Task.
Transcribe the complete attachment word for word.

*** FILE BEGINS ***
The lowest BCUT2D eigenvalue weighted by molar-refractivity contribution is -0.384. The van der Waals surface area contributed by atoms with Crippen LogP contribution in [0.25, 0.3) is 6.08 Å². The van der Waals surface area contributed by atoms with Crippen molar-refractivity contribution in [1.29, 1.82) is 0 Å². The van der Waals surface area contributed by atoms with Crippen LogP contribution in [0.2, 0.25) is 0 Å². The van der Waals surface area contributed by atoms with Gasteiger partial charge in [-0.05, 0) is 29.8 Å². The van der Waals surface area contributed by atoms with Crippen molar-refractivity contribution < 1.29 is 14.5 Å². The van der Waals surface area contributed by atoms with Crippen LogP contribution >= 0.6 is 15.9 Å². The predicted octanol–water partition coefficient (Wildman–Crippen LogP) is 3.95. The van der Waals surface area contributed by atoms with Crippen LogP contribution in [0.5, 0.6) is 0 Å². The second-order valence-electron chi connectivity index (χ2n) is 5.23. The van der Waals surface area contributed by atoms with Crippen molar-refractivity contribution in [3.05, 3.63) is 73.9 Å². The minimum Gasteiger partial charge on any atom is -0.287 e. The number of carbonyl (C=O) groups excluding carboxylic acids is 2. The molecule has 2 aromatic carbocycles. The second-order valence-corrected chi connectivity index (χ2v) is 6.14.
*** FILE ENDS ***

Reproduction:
The lowest BCUT2D eigenvalue weighted by molar-refractivity contribution is -0.384. The van der Waals surface area contributed by atoms with Crippen LogP contribution in [0.25, 0.3) is 6.08 Å². The van der Waals surface area contributed by atoms with Crippen molar-refractivity contribution in [1.29, 1.82) is 0 Å². The van der Waals surface area contributed by atoms with Crippen LogP contribution in [0.2, 0.25) is 0 Å². The van der Waals surface area contributed by atoms with Gasteiger partial charge in [-0.05, 0) is 29.8 Å². The van der Waals surface area contributed by atoms with Crippen molar-refractivity contribution < 1.29 is 14.5 Å². The van der Waals surface area contributed by atoms with Crippen LogP contribution >= 0.6 is 15.9 Å². The predicted octanol–water partition coefficient (Wildman–Crippen LogP) is 3.95. The van der Waals surface area contributed by atoms with Crippen LogP contribution in [0.5, 0.6) is 0 Å². The second-order valence-electron chi connectivity index (χ2n) is 5.23. The van der Waals surface area contributed by atoms with Crippen molar-refractivity contribution in [3.05, 3.63) is 73.9 Å². The minimum Gasteiger partial charge on any atom is -0.287 e. The number of carbonyl (C=O) groups excluding carboxylic acids is 2. The molecule has 2 aromatic carbocycles. The second-order valence-corrected chi connectivity index (χ2v) is 6.14.